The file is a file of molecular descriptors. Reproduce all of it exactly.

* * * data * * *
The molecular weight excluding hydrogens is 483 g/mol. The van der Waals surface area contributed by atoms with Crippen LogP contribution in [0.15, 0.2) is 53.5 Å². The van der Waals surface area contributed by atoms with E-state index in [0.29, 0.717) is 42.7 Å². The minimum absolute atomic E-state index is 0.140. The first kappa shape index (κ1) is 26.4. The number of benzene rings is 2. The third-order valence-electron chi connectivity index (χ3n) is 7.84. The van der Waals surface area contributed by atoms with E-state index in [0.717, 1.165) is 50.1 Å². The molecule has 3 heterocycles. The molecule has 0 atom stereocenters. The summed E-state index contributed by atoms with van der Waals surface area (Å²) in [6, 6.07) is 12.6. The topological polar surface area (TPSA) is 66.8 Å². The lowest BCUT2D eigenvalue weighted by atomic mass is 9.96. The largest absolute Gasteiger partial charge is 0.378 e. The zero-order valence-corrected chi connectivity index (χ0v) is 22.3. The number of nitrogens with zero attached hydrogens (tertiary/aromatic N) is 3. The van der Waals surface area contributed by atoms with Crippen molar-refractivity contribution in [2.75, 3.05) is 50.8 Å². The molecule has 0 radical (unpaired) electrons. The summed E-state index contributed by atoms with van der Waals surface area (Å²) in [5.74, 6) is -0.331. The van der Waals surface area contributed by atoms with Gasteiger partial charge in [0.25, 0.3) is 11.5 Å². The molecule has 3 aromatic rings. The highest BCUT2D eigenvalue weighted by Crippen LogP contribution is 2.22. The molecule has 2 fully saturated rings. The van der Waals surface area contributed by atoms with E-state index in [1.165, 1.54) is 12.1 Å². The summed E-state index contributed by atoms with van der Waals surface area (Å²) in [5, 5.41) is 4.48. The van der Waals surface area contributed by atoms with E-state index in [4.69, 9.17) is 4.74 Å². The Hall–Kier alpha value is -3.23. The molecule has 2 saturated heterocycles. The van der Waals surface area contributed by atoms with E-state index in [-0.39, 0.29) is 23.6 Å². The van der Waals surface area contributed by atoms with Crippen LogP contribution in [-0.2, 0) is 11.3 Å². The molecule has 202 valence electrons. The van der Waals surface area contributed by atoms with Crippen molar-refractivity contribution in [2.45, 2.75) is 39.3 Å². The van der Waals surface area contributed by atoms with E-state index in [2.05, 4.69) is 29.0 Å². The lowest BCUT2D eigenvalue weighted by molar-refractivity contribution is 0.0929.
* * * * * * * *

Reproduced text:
The molecular weight excluding hydrogens is 483 g/mol. The van der Waals surface area contributed by atoms with Crippen LogP contribution in [0.15, 0.2) is 53.5 Å². The van der Waals surface area contributed by atoms with E-state index in [0.29, 0.717) is 42.7 Å². The minimum absolute atomic E-state index is 0.140. The first kappa shape index (κ1) is 26.4. The number of benzene rings is 2. The third-order valence-electron chi connectivity index (χ3n) is 7.84. The van der Waals surface area contributed by atoms with E-state index in [0.717, 1.165) is 50.1 Å². The molecule has 3 heterocycles. The molecule has 0 atom stereocenters. The summed E-state index contributed by atoms with van der Waals surface area (Å²) in [6, 6.07) is 12.6. The topological polar surface area (TPSA) is 66.8 Å². The lowest BCUT2D eigenvalue weighted by atomic mass is 9.96. The largest absolute Gasteiger partial charge is 0.378 e. The zero-order valence-corrected chi connectivity index (χ0v) is 22.3. The number of nitrogens with zero attached hydrogens (tertiary/aromatic N) is 3. The van der Waals surface area contributed by atoms with Crippen molar-refractivity contribution in [2.75, 3.05) is 50.8 Å². The molecule has 0 radical (unpaired) electrons. The summed E-state index contributed by atoms with van der Waals surface area (Å²) in [5.74, 6) is -0.331. The van der Waals surface area contributed by atoms with Gasteiger partial charge in [0.25, 0.3) is 11.5 Å². The molecule has 3 aromatic rings. The highest BCUT2D eigenvalue weighted by Crippen LogP contribution is 2.22. The molecule has 2 fully saturated rings. The van der Waals surface area contributed by atoms with E-state index in [1.165, 1.54) is 12.1 Å². The summed E-state index contributed by atoms with van der Waals surface area (Å²) in [5, 5.41) is 4.48. The van der Waals surface area contributed by atoms with E-state index in [4.69, 9.17) is 4.74 Å². The Hall–Kier alpha value is -3.23. The molecule has 2 saturated heterocycles. The van der Waals surface area contributed by atoms with E-state index in [-0.39, 0.29) is 23.6 Å². The van der Waals surface area contributed by atoms with Crippen LogP contribution in [-0.2, 0) is 11.3 Å². The molecule has 202 valence electrons. The van der Waals surface area contributed by atoms with Crippen molar-refractivity contribution in [2.45, 2.75) is 39.3 Å². The van der Waals surface area contributed by atoms with E-state index in [2.05, 4.69) is 29.0 Å². The lowest BCUT2D eigenvalue weighted by molar-refractivity contribution is 0.0929.